The Petersburg Public Library Thursday, May 17, 2018 unveils a new outdoor carved wooden artwork that’s being called a “story tellers pole.” The piece has generated some opposition among the local Native community.
The artist is Tlingit carver Tommy Joseph of Sitka. He also carved Petersburg’s first ever totem poles, the eagle and raven poles raised in October of 2001. Joseph and the organizers of the project want to make sure that people know this latest work is not a totem pole and they are purposely not following traditional Tlingit protocol for welcoming a pole to its new site and raising it.
Because they are not following tradition, the artwork has generated a variety of reaction from local tribal members, according to Petersburg Indian Association tribal council president Tracy Welch. She writes that the library contacted the PIA about a month ago about the project with information about its non-traditional nature and she has since spoken with many citizens about the project. She also encourages people or organizations planning cultural activities or events to work with the tribe for feedback in the future.
The project cost 42,000 dollars and it was carved from a red cedar tree from Prince of Wales Island. The work was funded by the Rasmuson Foundation, the Petersburg Community Foundation, Friends of Petersburg Libraries and individual donors. It was transported from Sitka by Icicle Seafoods on the tender Windham Bay, arrived in Petersburg last Friday and was installed Tuesday morning.
Joe Viechnicki spoke with Joseph about the inspiration for his work.
Tribal members are invited to meet with Joseph and discuss the story pole on Thursday, May 17, 10 a.m. in the community room at the library. The unveiling of the pole is Thursday afternoon at 4 in front of the library. Nicole Hallingstad, granddaughter of Native civil rights from Petersburg Amy Hallingstad, is the featured speaker.
Here’s a response about the pole from Petersburg Indian Association tribal council president Tracy Welch:
Thank you for reaching out to PIA about the new pole being installed at the library this week. In answer to your question, PIA doesn’t have an official standpoint on the pole itself. We had heard rumors about a pole being carved for Petersburg, but were not really in the know as to who the pole was being carved for, what was going to be depicted on the pole, or where it was to be located. A month or so ago, we were contacted by the library and invited down to hear more about the project. The project itself was emphasized to be “non traditional” in nature. The vision of the carver was to use characters from literary stories that kids grew up reading about, rather than images/characters that you would traditionally see on totem poles in this region. I believe this is where the idea of naming this the “storyteller pole” originated from, unlike in the traditional sense, where all totem poles tell a story. I asked about the plan for raising the pole and whether there would be a traditional raising, and I was told that the carver had advised that as this was a non traditional pole, a traditional raising was not called for.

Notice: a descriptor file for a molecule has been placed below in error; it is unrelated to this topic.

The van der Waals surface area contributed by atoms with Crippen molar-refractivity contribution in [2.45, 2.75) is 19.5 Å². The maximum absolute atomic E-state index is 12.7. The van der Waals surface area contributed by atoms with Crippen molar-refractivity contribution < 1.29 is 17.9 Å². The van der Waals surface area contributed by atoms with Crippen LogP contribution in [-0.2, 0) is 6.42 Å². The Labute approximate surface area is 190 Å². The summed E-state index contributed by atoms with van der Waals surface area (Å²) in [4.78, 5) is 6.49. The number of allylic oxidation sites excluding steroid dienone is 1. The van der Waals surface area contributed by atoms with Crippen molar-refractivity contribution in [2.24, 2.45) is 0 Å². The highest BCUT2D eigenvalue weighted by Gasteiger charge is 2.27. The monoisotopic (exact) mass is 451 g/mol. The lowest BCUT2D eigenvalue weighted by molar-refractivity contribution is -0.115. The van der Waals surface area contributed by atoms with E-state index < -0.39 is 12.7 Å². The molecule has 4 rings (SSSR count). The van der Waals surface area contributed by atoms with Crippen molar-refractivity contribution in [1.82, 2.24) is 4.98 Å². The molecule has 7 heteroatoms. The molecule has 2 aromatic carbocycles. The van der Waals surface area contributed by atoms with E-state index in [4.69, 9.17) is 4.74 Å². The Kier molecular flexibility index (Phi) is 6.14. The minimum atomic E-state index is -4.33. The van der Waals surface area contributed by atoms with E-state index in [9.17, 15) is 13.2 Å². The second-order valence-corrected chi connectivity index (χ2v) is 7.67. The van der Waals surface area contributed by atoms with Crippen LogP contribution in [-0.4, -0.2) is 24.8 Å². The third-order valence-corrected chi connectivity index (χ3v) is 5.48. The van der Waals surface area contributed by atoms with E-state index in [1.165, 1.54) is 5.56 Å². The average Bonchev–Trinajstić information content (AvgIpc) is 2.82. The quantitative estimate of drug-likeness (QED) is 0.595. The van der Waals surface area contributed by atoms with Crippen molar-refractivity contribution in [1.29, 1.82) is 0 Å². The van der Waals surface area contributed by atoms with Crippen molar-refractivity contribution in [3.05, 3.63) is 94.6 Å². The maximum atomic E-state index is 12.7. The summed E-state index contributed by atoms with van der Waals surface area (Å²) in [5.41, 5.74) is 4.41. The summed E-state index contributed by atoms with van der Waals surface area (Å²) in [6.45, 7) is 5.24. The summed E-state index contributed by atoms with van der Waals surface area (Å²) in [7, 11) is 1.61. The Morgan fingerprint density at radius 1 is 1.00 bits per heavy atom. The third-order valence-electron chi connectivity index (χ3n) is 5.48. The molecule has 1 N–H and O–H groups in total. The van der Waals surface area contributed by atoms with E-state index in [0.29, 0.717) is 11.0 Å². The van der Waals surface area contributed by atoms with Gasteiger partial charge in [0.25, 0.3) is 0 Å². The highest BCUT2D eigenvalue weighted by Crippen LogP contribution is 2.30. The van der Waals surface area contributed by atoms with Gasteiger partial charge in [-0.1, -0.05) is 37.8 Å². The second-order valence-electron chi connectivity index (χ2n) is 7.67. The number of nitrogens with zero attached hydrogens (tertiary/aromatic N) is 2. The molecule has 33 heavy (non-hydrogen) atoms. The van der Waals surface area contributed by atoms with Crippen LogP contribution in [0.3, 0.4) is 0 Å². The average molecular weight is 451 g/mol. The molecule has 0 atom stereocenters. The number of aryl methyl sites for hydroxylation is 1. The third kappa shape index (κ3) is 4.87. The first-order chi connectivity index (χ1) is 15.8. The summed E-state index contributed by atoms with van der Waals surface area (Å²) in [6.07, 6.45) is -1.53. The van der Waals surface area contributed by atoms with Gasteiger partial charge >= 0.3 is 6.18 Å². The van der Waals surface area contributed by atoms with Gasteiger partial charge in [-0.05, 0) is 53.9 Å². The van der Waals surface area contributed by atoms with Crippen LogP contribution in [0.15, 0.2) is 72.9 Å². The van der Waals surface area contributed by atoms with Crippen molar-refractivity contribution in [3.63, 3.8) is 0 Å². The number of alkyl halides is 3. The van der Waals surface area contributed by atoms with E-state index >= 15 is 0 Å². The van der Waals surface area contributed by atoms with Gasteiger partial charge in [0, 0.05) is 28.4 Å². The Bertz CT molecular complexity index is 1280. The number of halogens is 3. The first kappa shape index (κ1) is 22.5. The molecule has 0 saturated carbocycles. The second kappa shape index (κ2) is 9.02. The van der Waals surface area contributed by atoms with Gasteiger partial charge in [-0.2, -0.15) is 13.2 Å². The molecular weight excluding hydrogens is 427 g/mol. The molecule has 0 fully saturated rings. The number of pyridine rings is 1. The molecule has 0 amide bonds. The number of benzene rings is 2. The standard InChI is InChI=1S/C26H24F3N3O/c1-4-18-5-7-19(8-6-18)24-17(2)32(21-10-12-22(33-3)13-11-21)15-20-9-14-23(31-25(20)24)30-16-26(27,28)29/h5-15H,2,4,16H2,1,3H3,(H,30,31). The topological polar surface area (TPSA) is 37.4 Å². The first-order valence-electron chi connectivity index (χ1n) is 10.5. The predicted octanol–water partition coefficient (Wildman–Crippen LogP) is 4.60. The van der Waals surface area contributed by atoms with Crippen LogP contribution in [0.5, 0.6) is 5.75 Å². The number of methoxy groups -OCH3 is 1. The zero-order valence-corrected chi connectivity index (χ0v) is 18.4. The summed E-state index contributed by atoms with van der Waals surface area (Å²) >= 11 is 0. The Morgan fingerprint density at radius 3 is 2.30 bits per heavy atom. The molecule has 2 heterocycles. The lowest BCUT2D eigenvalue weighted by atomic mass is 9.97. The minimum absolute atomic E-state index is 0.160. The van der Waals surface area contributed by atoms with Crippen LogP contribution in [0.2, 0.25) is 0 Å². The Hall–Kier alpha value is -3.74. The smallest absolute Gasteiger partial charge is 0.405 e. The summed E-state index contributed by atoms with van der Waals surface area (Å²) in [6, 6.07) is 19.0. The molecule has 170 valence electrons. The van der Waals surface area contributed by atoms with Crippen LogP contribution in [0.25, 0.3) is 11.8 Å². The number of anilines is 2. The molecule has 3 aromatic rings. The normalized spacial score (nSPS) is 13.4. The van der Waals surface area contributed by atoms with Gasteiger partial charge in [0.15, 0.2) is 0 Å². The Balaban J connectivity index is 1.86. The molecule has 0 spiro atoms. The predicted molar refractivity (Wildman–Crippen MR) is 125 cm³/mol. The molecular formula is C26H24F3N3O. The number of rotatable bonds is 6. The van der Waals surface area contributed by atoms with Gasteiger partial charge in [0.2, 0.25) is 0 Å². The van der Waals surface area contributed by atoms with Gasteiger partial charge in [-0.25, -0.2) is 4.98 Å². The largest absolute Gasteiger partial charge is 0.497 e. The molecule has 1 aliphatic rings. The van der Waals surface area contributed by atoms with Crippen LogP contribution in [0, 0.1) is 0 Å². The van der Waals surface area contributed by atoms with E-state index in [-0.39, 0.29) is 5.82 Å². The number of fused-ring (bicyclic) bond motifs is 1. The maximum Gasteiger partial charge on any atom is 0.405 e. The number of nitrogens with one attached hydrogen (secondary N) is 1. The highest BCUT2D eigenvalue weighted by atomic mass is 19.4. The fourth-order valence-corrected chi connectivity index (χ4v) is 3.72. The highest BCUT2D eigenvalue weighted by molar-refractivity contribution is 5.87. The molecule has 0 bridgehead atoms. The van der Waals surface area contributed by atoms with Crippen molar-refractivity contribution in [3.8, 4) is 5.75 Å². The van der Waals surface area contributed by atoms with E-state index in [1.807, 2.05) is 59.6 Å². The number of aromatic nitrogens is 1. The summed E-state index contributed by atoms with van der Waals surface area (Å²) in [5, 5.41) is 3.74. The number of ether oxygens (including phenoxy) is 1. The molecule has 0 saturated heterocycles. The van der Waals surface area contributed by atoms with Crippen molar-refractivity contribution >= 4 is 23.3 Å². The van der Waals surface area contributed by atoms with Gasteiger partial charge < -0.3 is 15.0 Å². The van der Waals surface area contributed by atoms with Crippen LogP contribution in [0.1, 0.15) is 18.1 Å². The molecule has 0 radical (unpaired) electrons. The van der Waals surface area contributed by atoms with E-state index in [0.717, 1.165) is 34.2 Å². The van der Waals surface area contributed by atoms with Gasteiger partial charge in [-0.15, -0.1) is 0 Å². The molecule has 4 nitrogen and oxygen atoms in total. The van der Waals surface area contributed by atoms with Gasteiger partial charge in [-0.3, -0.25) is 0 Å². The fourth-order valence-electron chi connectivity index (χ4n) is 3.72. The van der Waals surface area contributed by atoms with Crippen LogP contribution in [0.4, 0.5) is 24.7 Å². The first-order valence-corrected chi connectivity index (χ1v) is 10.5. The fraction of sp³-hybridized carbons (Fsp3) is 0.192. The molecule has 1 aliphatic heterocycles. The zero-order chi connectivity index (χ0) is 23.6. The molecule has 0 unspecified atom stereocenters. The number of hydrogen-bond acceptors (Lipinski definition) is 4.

As with any project or idea, there have been a wide variety of responses from our tribal citizens. I have spoken to a good number and cross section of citizens, gathering feedback and explaining the vision behind the pole, as it was explained to me. I think as people learn more about the artist’s vision behind the piece, that it was meant as more of a piece of art than a representation of Tlingit culture, and why a traditional totem pole raising process was not followed, some of those responses will change a bit.
One reoccurring theme that I’ve heard has been centered around consultation and wishing that the local native community had been part of the discussion as this project moved from idea to completion. Going forward, I would encourage people or organizations that are planning cultural activities or events to work with your local tribe/tribal citizens for planning/feedback.
We are very excited to see the revived interest our local community has in learning more about Tlingit and Haida culture and we look forward to bringing more cultural activities to town in the near future.
Again, thanks for reaching out and I hope this answers a few questions. Have a great week!
(PIA Tribal Council President)